An Interview with Shmuel Meidad

Honenu – Redeeming Prisoners Daily
By Roberta Feinstein Bienenfeld

There’s a knock on the door.
It is the police. You know you are innocent.
So where do you turn?
If you are lucky enough to be living in Israel, Honenu, is the best address. And it has been the address for over 15,000 people over the past ten years. That is more than 1,000 people a year who have been helped by Honenu!

Shmuel Meidad (Zangi)

Honenu, the civil rights organization that provides legal aid to soldiers and civilians in distress, was officially founded as a non-profit organization in 2002 by Shmuel Meidad (Zangi). Zangi, who is also Honenu’s director, is busy twenty-four hours a day trying to help Jews. Since the age of 17, Zangi, has been a Jewish activist.
In 1984, a year after he was married, a number of his close friends were arrested as part of the so-called “Jewish Underground.” Together with others, he worked to ensure that they were treated properly. Eventually they were released. Since then, working to free political prisoners has continued to be Zangi’s life work until today.
How did Honenu come about? “I felt that there was great persecution of Jews,” says Zangi, “and this came from the establishment as a result of the lobbying activities of well-funded anti-Semitic organizations from abroad, mainly Europe. These organizations hurt the State of Israel by working to lower soldier morale. Soldiers are faced with a choice of either shooting at potential terrorists and going to prison, or being killed. In order to fight this propaganda war and support our soldiers, Honenu was founded.
“Soldiers sent to defend the State are arrested and imprisoned for defending themselves. This is both unfair and immoral,” Zangi continues. “This is happening every day.”
During the struggle for Gush Katif, activists were given Honenu’s number and were told to call if they were arrested. Approximately 6,000 cases were processed by Honenu during that period.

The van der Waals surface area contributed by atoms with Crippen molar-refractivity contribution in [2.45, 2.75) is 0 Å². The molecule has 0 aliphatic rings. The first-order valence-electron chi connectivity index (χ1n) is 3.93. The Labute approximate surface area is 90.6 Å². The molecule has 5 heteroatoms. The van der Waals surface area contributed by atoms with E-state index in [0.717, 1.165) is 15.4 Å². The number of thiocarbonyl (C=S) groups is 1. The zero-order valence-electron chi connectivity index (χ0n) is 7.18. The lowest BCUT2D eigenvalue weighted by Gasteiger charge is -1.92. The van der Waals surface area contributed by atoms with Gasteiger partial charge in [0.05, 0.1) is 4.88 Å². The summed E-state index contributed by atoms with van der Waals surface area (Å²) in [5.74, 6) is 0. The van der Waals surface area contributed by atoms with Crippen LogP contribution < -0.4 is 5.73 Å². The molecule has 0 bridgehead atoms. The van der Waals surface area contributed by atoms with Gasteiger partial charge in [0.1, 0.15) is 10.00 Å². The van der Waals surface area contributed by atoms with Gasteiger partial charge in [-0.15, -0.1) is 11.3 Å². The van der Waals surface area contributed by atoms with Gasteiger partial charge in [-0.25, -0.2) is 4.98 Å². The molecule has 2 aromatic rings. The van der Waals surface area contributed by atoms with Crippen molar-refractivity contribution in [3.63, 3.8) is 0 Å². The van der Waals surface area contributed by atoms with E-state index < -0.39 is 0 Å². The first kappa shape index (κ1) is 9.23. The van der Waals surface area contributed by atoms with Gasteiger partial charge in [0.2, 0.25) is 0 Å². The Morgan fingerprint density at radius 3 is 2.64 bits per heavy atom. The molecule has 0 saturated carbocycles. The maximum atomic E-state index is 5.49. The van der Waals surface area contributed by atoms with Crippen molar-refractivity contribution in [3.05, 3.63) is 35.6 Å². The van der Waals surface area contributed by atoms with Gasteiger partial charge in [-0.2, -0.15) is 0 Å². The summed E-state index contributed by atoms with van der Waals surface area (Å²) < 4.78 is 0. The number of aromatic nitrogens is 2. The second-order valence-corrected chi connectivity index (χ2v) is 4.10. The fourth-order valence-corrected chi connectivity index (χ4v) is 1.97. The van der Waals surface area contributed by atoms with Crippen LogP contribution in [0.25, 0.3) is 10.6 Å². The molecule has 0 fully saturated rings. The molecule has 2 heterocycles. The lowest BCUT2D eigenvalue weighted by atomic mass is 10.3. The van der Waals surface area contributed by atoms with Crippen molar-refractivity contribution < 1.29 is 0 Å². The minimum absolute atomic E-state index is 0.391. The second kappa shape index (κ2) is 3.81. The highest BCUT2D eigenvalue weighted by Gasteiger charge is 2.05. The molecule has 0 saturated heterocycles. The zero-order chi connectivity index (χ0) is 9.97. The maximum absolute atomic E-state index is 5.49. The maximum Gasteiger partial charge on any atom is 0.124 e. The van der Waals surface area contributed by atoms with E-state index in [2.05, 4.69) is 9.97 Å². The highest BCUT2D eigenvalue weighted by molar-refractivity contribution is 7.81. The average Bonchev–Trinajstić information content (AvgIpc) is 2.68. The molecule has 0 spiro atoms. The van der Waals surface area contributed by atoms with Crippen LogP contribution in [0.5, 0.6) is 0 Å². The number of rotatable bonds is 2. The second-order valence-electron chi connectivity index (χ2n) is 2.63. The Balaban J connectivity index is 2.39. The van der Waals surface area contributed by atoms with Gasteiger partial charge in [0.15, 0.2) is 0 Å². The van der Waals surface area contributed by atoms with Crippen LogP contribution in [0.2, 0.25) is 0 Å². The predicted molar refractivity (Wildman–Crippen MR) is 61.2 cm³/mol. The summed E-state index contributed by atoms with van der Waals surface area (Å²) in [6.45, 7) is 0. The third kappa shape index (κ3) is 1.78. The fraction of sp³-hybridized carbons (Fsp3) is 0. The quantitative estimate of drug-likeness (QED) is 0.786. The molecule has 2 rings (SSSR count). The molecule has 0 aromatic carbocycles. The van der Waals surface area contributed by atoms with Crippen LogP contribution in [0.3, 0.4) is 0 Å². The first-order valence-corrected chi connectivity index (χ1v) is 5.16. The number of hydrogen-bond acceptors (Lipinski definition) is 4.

Nowadays, the organization has a 24-hour-a-day hotline. A lawyer is immediately sent to the prisoner, and speaks with him either in person (if possible) or by phone. The lawyer’s initial job is to instruct the prisoner of his rights.
Honenu has one lawyer on staff, one on retainer, and dozens of top lawyers who work with the organization for a very significant reduction from their normal fee. Says Zangi, “We do not ask for pro bono, because it doesn’t work well in criminal cases.”
Honenu’s funds come mainly from the “little people,” mostly from those who have been arrested and their families and friends. “We have very few large donors,” Zangi points out. “And we need approximately $33,000 a month.”
After ten years of constant work, says Zangi, “I am very happy to be helping so many Jews. I get emotionally involved in every case. I am satisfied with our organizational structure, but I wish that we could financially reach the strength of the other organizations which work against us and which are attacking the Jewish nation. But I am thankful that G-d has helped me to help so many Jews. Thousands of people have been saved from hundreds of years of jail time due to the advice they received about their rights from Honenu.”
Regarding the future, Zangi says, “I would like to see a future where there is no need for an organization like Honenu to exist at all.”